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As expected, General Motors (GM) announced on Apr. 27 that it will kill its storied Pontiac brand by next year.
GM CEO Frederick A. Henderson said in a morning news conference that a business analysis found that Pontiac cannot be viable and that Pontiac will be discontinued "no later than 2010." Henderson added that the move was "a tough decision for us."
With the closure or sale of other brands including Saturn, Hummer, and Saab, Henderson said GM will go forward with four brands—Chevrolet, Cadillac, Buick, and GMC.
GM said it would cut 21,000 U.S. factory jobs by next year and slash its dealerships by 42%, from 6,246 to 3,605, from 2008 to 2010.
The automaker plans to ask the government to take company stock in exchange for half of GM's government debt as part of a major restructuring effort needed to get more aid. It will offer 225 shares of common stock for every $1,000 in notes held by bondholders as part of a debt-for-equity swap.
GM is living on $15.4 billion in government loans and faces a June 1 deadline to restructure and get more government money. If the restructuring doesn't satisfy the government, the company could go into bankruptcy protection.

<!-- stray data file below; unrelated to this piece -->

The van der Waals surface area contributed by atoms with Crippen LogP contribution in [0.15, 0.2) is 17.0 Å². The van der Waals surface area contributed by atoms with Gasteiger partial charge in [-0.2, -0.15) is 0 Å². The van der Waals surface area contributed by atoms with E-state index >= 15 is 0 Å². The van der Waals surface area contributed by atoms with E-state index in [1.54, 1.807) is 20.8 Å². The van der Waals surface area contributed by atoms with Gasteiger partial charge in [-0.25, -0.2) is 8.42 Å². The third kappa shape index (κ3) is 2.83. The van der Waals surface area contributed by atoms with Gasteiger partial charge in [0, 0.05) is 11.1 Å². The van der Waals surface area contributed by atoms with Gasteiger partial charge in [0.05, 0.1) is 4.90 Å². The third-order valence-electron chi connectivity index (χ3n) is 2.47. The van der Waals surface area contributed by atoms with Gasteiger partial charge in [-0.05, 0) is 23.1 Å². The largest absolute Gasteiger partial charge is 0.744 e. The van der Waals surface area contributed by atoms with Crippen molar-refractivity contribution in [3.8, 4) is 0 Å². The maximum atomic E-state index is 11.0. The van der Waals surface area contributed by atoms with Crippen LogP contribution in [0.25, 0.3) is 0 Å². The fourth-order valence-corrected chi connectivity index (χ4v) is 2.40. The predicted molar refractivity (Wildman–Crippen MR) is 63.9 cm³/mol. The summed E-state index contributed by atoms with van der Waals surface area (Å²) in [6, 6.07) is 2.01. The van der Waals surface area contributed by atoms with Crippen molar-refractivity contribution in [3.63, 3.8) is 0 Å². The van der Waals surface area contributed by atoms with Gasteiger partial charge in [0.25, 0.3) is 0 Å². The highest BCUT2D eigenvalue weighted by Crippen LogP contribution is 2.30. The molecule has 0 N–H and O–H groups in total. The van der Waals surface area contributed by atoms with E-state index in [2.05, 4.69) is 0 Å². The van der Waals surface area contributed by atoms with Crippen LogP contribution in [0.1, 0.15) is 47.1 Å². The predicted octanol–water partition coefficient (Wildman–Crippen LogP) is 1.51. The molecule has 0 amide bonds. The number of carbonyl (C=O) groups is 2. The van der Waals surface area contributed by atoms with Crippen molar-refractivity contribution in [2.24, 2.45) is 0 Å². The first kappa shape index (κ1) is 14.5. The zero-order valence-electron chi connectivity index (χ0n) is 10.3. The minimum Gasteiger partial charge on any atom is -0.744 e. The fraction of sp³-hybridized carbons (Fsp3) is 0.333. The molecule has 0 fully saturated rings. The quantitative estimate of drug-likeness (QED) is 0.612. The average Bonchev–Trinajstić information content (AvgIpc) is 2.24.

GM shares gained 33 cents, or more than 19%, to $2.02 in mid-afternoon trading.
Henderson reiterated that the company would prefer to restructure outside of Chapter 11 bankruptcy.
The move to shutter Pontiac comes as GM is being forced to make a lot of hard decisions to restructure. The automaker has until June 1 to demonstrate to the White House that it has a viable comeback plan that will justify further taxpayer loans.
Most Pontiac showrooms have been combined with GM's GMC and Buick brands. But there are about 40 standalone Pontiac stores.
The company killed the Oldsmobile brand in 2000. It currently is in the process of closing off its Saab brand, waiting to see if investors want to buy it and keep it going. It is also trying to sell its Hummer and Saturn lines. In Europe it is in negotiations to possibly sell its Opel and Vauxhall brands.
Pontiac has been almost a lost brand at GM. It once was positioned as the company's performance brand. "We Build Excitement" was a longstanding ad slogan. It's twin-kidney grille design was taken from BMW's. The high-water mark for Pontiac's brand clarity, most agree, was the 1964 Pontiac GTO, which many point to as the start of the muscle-car era.
The Associated Press contributed to this report.